Finance Corner By Chris Dickin MSc
About the author Chris Dickin MSc Chris Dickin is an independent cost reduction consultant and financial trainer, working for major companies throughout Europe, Africa, the Middle and Far East. He first trained as a Management Accountant with the Rolls-Royce Limited aerospace division in the UK. During that time, he qualified academically as a professional Accountant and he gained a Master’s degree in Financial Control. Over the next fifteen-year period, he gained a wide experience of UK Industry and Commerce, holding positions as an Accountant through to Financial Director in the finance function of several major UK companies. In 1970 Chris joined the University of Derby as a Finance lecturer. A 23 year academic career saw him progress to become the Assistant Dean responsible for resources in the Derbyshire Business School overseeing Degree and Professional courses.
Working as a Trainer in Finance, I get to meet Oil & Gas professionals from all parts of the industry; Engineers, Geologists, HR specialists. It always strikes me that when confronted with a set of company accounts, they all seem to ask the same question: What one thing should I look for in the accounts to tell me how the company is doing? Of course, it is not quite that simple as there just being the one thing, because there are whole ranges of related aspects that need to be compared. (Not least that we need to look at several years’ accounts and not just one sample set).
What one thing should I look for in the accounts to tell me how the company is doing?
Anyway, here is an attempt to narrow it down a bit for you and look at one vital metric from each of the three Accounting statements:
First the Balance sheet: How much borrowed debt capital is the company carrying? Get a feel for the volume of borrowed capital the company has upon which it must pay interest. Look in the current liabilities - how much short-term debt is there? Look in the long term liabilities - how much long-term debt have they got? What is the proportion of short term to long-term debt? (Short-term debt is usually the most expensive.) What is the proportional of the total short and long-term debt to the Shareholder’s capital? Whose money is at risk?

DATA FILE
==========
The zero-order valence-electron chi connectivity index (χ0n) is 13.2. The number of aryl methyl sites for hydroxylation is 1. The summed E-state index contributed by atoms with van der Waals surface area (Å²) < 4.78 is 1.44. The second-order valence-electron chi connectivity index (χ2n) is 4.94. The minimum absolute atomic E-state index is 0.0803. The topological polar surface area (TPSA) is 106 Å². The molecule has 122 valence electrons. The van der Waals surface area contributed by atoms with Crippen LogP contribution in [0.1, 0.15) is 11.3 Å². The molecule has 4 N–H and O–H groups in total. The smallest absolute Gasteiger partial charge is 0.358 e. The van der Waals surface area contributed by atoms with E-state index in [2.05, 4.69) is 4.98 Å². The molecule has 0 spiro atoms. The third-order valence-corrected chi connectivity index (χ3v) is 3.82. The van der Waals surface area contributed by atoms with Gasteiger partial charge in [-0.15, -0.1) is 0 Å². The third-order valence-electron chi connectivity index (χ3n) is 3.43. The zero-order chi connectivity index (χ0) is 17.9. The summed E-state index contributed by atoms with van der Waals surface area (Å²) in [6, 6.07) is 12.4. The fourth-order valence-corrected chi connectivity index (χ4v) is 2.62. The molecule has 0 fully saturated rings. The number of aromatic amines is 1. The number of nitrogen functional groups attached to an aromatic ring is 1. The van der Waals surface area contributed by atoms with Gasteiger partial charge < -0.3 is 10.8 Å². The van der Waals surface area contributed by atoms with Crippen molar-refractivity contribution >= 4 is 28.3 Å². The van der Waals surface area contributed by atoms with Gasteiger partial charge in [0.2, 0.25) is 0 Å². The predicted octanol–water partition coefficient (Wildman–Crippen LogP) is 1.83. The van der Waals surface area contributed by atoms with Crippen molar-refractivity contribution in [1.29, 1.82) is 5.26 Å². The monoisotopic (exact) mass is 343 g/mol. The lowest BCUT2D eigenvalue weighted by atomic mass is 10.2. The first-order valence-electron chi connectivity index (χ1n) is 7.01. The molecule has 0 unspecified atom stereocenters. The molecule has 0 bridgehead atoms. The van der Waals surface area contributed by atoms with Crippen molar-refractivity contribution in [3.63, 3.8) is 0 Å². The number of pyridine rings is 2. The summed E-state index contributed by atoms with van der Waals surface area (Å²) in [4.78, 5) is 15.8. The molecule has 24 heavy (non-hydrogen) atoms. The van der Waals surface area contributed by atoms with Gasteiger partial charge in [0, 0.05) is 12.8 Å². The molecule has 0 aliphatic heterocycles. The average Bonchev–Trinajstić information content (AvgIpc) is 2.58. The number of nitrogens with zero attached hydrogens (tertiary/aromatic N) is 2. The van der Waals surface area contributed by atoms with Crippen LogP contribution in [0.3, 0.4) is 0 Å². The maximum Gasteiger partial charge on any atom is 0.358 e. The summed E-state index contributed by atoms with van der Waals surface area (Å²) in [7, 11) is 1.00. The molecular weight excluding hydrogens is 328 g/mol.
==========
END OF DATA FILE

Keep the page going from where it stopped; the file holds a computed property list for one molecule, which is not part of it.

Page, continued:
Next, look at the Income or Profit statement: Can the company service the debt that it has? How does the profit available look against the interest payable on borrowings? Look for the profit before interest and tax. Next look for the net interest payable (i.e. interest payable less interest receivable). Divide the profit by the net interest and calculate the number of times the net interest is ‘covered’. How safe is it? How many times does the profit cover the interest? Look for at least three or four times cover.
Finance Corner By Chris Dickin MSc
And finally the Cash Flow statement: Is the company generating enough cash to stay in business? Profit may be fine, but interest and debt repayments have to be paid in cash.
Is the company generating enough cash to stay in business?
Look for the cash inflow figure of ‘Cash generated from Operations’. Look for the cash outflow figure spent on renewing and expanding the Fixed asset investments. Calculate the net inflow and outflow. The resulting figure (positive or negative) is often known as the ‘Free Cash Flow’ - meaning the generated cash that is free after the company has covered it’s Capex and is therefore available to pay interest, loan repayments, dividends etc. Is there a good level of free cash? Sufficient to meet the interest? What if interest rates on the short-term borrowings are increased? Can the free cash flow cover the increased interest? Every company, NOC or IOC, has major customers, major suppliers, important service providers, sub-contractors, joint venture partners and associated companies. Ten minutes looking at the above three metrics from the accounts of such related organisations might just be a very useful exercise in the present debt laden business world!
AC CR EDITED